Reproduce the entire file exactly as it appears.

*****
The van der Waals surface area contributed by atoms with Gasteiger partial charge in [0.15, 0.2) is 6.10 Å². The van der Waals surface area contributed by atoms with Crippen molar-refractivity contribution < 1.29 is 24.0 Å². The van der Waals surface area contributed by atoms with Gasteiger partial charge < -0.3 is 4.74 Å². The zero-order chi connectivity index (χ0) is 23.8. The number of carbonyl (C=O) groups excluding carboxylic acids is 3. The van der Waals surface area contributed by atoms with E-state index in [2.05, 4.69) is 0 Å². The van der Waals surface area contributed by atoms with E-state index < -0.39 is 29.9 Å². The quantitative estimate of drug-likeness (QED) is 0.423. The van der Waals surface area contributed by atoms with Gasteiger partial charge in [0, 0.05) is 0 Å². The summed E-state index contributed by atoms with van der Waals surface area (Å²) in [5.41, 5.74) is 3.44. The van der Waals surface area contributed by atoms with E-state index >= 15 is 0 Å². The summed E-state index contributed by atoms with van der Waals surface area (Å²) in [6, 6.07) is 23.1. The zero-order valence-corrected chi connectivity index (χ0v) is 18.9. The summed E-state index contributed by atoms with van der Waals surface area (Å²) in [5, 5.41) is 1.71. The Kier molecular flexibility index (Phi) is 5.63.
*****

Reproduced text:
The van der Waals surface area contributed by atoms with Gasteiger partial charge in [0.15, 0.2) is 6.10 Å². The van der Waals surface area contributed by atoms with Crippen molar-refractivity contribution < 1.29 is 24.0 Å². The van der Waals surface area contributed by atoms with Gasteiger partial charge < -0.3 is 4.74 Å². The zero-order chi connectivity index (χ0) is 23.8. The number of carbonyl (C=O) groups excluding carboxylic acids is 3. The van der Waals surface area contributed by atoms with E-state index in [2.05, 4.69) is 0 Å². The van der Waals surface area contributed by atoms with E-state index < -0.39 is 29.9 Å². The quantitative estimate of drug-likeness (QED) is 0.423. The van der Waals surface area contributed by atoms with Gasteiger partial charge in [0, 0.05) is 0 Å². The summed E-state index contributed by atoms with van der Waals surface area (Å²) in [5.41, 5.74) is 3.44. The van der Waals surface area contributed by atoms with E-state index >= 15 is 0 Å². The summed E-state index contributed by atoms with van der Waals surface area (Å²) in [6, 6.07) is 23.1. The zero-order valence-corrected chi connectivity index (χ0v) is 18.9. The summed E-state index contributed by atoms with van der Waals surface area (Å²) in [5, 5.41) is 1.71. The Kier molecular flexibility index (Phi) is 5.63.